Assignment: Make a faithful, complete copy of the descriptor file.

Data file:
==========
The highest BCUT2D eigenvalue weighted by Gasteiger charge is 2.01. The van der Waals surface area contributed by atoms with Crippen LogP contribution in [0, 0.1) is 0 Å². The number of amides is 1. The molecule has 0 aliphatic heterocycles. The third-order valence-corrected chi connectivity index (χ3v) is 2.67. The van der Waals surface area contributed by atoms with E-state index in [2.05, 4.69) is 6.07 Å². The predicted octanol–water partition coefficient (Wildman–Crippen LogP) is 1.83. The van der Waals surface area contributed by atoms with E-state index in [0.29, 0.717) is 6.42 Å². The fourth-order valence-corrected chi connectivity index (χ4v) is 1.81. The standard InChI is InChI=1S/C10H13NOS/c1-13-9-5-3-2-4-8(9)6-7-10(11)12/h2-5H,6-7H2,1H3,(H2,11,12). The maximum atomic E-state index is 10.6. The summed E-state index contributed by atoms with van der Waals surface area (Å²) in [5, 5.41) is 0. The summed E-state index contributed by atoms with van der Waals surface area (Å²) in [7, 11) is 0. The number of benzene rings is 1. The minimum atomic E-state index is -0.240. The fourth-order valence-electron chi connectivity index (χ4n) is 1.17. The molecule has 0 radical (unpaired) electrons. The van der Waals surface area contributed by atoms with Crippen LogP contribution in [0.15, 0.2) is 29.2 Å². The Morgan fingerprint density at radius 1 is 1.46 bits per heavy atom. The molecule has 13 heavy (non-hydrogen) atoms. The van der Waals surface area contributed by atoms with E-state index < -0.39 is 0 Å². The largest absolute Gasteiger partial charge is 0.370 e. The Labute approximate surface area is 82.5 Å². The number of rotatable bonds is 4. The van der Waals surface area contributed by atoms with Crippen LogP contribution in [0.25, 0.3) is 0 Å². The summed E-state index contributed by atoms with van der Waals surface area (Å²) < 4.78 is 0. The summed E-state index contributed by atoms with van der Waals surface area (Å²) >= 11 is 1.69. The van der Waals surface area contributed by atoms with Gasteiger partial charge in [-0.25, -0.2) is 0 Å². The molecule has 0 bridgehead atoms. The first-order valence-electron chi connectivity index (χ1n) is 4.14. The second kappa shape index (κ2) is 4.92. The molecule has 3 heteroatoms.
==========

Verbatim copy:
The highest BCUT2D eigenvalue weighted by Gasteiger charge is 2.01. The van der Waals surface area contributed by atoms with Crippen LogP contribution in [0, 0.1) is 0 Å². The number of amides is 1. The molecule has 0 aliphatic heterocycles. The third-order valence-corrected chi connectivity index (χ3v) is 2.67. The van der Waals surface area contributed by atoms with E-state index in [2.05, 4.69) is 6.07 Å². The predicted octanol–water partition coefficient (Wildman–Crippen LogP) is 1.83. The van der Waals surface area contributed by atoms with E-state index in [0.29, 0.717) is 6.42 Å². The fourth-order valence-corrected chi connectivity index (χ4v) is 1.81. The standard InChI is InChI=1S/C10H13NOS/c1-13-9-5-3-2-4-8(9)6-7-10(11)12/h2-5H,6-7H2,1H3,(H2,11,12). The maximum atomic E-state index is 10.6. The summed E-state index contributed by atoms with van der Waals surface area (Å²) in [5, 5.41) is 0. The summed E-state index contributed by atoms with van der Waals surface area (Å²) in [7, 11) is 0. The number of benzene rings is 1. The minimum atomic E-state index is -0.240. The fourth-order valence-electron chi connectivity index (χ4n) is 1.17. The molecule has 0 radical (unpaired) electrons. The van der Waals surface area contributed by atoms with Crippen LogP contribution in [0.15, 0.2) is 29.2 Å². The Morgan fingerprint density at radius 1 is 1.46 bits per heavy atom. The molecule has 13 heavy (non-hydrogen) atoms. The van der Waals surface area contributed by atoms with E-state index < -0.39 is 0 Å². The largest absolute Gasteiger partial charge is 0.370 e. The Labute approximate surface area is 82.5 Å². The number of rotatable bonds is 4. The van der Waals surface area contributed by atoms with Crippen LogP contribution in [0.25, 0.3) is 0 Å². The summed E-state index contributed by atoms with van der Waals surface area (Å²) < 4.78 is 0. The summed E-state index contributed by atoms with van der Waals surface area (Å²) >= 11 is 1.69. The van der Waals surface area contributed by atoms with Gasteiger partial charge in [-0.25, -0.2) is 0 Å². The molecule has 0 bridgehead atoms. The first-order valence-electron chi connectivity index (χ1n) is 4.14. The second kappa shape index (κ2) is 4.92. The molecule has 3 heteroatoms.